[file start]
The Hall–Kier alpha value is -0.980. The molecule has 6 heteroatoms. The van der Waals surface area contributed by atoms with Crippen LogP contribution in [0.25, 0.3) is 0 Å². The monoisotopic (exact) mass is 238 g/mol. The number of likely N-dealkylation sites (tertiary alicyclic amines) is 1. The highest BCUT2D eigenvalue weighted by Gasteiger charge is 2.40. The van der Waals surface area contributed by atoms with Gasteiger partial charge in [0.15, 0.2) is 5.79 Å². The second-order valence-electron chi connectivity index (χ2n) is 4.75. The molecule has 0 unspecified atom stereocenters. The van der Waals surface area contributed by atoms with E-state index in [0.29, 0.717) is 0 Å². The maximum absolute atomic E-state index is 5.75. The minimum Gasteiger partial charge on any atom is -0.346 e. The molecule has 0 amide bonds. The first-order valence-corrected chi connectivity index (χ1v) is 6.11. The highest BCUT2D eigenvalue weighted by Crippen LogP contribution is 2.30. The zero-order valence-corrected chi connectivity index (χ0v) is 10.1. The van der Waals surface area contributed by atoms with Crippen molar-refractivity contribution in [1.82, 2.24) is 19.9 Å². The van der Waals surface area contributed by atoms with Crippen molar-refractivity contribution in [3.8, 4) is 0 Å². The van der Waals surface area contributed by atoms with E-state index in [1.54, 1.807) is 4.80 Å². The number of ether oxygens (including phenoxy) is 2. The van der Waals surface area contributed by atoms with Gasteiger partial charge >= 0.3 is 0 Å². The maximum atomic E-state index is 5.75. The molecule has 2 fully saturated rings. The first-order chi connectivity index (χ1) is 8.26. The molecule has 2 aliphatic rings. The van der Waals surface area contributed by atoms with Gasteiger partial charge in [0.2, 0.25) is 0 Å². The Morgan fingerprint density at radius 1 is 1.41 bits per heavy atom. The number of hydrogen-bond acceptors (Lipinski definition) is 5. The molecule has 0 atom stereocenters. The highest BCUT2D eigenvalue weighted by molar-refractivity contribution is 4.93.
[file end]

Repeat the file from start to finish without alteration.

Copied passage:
The Hall–Kier alpha value is -0.980. The molecule has 6 heteroatoms. The van der Waals surface area contributed by atoms with Crippen LogP contribution in [0.25, 0.3) is 0 Å². The monoisotopic (exact) mass is 238 g/mol. The number of likely N-dealkylation sites (tertiary alicyclic amines) is 1. The highest BCUT2D eigenvalue weighted by Gasteiger charge is 2.40. The van der Waals surface area contributed by atoms with Gasteiger partial charge in [0.15, 0.2) is 5.79 Å². The second-order valence-electron chi connectivity index (χ2n) is 4.75. The molecule has 0 unspecified atom stereocenters. The van der Waals surface area contributed by atoms with E-state index in [0.29, 0.717) is 0 Å². The maximum absolute atomic E-state index is 5.75. The minimum Gasteiger partial charge on any atom is -0.346 e. The molecule has 0 amide bonds. The first-order valence-corrected chi connectivity index (χ1v) is 6.11. The highest BCUT2D eigenvalue weighted by Crippen LogP contribution is 2.30. The zero-order valence-corrected chi connectivity index (χ0v) is 10.1. The van der Waals surface area contributed by atoms with Crippen molar-refractivity contribution in [1.82, 2.24) is 19.9 Å². The van der Waals surface area contributed by atoms with Crippen molar-refractivity contribution in [3.8, 4) is 0 Å². The van der Waals surface area contributed by atoms with E-state index in [1.54, 1.807) is 4.80 Å². The number of ether oxygens (including phenoxy) is 2. The van der Waals surface area contributed by atoms with Gasteiger partial charge >= 0.3 is 0 Å². The maximum atomic E-state index is 5.75. The molecule has 2 fully saturated rings. The first-order chi connectivity index (χ1) is 8.26. The molecule has 2 aliphatic rings. The van der Waals surface area contributed by atoms with Gasteiger partial charge in [0.2, 0.25) is 0 Å². The Morgan fingerprint density at radius 1 is 1.41 bits per heavy atom. The number of hydrogen-bond acceptors (Lipinski definition) is 5. The molecule has 0 atom stereocenters. The highest BCUT2D eigenvalue weighted by molar-refractivity contribution is 4.93.